Let me begin by saying I am by no means an expert. I am merely sharing knowledge I've picked up over the past few years. I've technically known how to needle knit for over 30 years -- I learned when I was 8 years old or so. I did not, however, devoted too much time to needle knitting since there were many other crafty sort of things I was more interested in. Loom knitting piqued my interest almost 3 years ago and then I became a lot more interested in needle knitting as a result. I starting truly studying needle knitting and playing around with it so I could convert it over to the loom for my own personal use and to open myself up to more design ideas on the loom.
Over the past several years I have seen the subject come up over and over again on my loom knitting forums about the difference between the regular knit stitch, the e-wrap knit stitch, the flat knit stitch, and the reverse purl. To a new loom knitter, this causes a great deal of confusion! I know, I've been there! When a new loom knitter thinks they have things all figured out they come across a pattern that says they need to use the "flat stitch" and it then it says to knit in stockinette stitch (more on that later) and they get all confused because all along they thought they were doing stockinette stitch when they were e-wrapping and knitting off for row after row after row straight! Arrrrrrrrrrgh!
Just as with needle knitting, there are several ways to make a "knit" stitch in loom knitting. Here they are with a little explanation:
Flat Knit Stitch = lay the working yarn ABOVE the loop on the peg and with the loom tool take the loop and bring it up and over the working yarn creating a new loop (this can be a very tight stitch). Here is a video demonstrating the flat knit stitch on the loom.
U-wrap Knit Stitch = lay working yarn ABOVE the loop on the peg and
slightly wrap this working yarn around the peg and towards the inside of the loom. Take the loom tool and bring the loop up and over the working yarn (this is a way to make the flat knit stitch less tight). Here is a video demonstration of this version of the "knit" stitch.
Regular Knit stitch or what some refer to as the Reverse Purl stitch= lay the working yarn over the loop on the peg and with the loom tool, come from under the loop and snag the working yarn to create a new loop, take the old loop off of the peg and replace with the new loop (this stitch resembles the knit stitch created from standard needle knitting the most). You can watch a video of the regular knit stitch here.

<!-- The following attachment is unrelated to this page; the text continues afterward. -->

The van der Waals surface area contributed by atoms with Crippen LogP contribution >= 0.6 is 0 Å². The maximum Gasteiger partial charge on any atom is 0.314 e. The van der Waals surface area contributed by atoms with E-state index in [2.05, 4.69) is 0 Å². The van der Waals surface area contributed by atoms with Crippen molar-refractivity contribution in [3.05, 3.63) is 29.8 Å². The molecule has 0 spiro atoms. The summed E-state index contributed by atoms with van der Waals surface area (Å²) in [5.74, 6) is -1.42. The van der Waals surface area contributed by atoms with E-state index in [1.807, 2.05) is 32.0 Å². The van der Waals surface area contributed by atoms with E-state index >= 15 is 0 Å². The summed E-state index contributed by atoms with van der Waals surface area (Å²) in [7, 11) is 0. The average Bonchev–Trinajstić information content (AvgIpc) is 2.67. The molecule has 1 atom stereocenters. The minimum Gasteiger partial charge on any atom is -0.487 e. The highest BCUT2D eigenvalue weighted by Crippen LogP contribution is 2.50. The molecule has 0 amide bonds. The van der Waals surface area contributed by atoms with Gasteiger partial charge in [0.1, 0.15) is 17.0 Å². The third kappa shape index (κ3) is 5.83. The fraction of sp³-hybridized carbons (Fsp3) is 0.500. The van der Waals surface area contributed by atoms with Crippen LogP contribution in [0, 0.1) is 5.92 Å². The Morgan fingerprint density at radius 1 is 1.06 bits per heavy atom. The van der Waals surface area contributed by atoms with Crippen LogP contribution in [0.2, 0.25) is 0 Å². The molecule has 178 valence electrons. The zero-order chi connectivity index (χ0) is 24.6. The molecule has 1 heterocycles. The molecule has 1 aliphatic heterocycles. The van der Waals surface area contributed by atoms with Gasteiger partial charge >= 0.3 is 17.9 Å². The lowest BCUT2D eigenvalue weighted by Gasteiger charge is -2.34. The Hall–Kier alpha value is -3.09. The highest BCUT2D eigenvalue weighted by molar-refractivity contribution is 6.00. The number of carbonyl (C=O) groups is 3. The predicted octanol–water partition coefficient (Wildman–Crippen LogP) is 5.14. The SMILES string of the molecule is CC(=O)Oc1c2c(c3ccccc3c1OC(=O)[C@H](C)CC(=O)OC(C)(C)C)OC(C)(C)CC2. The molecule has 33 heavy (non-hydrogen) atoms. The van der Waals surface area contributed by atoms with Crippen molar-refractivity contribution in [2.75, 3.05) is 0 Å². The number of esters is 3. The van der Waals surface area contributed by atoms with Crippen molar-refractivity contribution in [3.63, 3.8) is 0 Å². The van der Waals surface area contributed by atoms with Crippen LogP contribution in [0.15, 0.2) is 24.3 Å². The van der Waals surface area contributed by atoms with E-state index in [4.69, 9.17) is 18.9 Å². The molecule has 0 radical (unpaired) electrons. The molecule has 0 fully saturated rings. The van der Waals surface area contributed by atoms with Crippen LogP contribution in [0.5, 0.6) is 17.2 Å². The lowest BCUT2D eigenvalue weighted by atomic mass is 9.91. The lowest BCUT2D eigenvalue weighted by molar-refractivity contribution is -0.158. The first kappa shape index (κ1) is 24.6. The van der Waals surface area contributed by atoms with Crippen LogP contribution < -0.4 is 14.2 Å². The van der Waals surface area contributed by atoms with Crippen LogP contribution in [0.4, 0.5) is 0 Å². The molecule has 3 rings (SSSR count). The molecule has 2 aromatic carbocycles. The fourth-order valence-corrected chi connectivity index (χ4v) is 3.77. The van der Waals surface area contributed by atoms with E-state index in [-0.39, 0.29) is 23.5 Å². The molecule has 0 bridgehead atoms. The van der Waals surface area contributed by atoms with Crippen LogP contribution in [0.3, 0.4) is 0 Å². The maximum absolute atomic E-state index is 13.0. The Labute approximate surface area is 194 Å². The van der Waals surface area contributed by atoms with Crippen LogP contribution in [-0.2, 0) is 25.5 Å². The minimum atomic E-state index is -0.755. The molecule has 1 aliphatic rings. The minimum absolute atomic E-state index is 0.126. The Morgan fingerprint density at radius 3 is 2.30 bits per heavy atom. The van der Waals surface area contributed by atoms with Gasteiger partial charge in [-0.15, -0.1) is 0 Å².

E-wrap or what you may see referred to as the Twisted Knit Stitch =e-wrap all the pegs and then e-wrap each peg again. With the loom tool bring the bottom loop up and over the top loop. Video demonstration here.
All of the above "knit" stitches are used in combination with the "purl" stitch to create all kinds of lovely fabrics out of yarn!
The Purl stitch = lay the working yarn BENEATH the loop on the peg
and with your loom tool come from above the loop and snag the working yarn creating a new loop, remove the old loop and replace with the new loop. Isela demonstrates this stitch here.
When a pattern says to knit in stockinette stitch for "x" amount of inches you can use ANY of the above mentioned "knit" stitches (i.e. flat knit, regular knit/reverse purl, e-wrap/twisted knit stitch). You will want to use whichever one gets you to gauge on the pattern. The stockinette stitch is a series of knit stitches that produce a smooth fabric which tends to curl since there are not any counter balance stitches used.
To create a stitch pattern that is referred to as the "garter stitch" on the loom you will knit one row in all "knit" stitches and one row of all "purl" stitches. A garter stitch pattern is a bumpy fabric and is also a fabric that will lay flat since it is counter balanced from the knits and purls.
To do a one by one Rib stitch you will do the following: *Knit one stitch, purl one stitch, repeat from * to end of row or round. On the next row or round do the same. If you want to do a two by two rib you would knit 2, purl 2.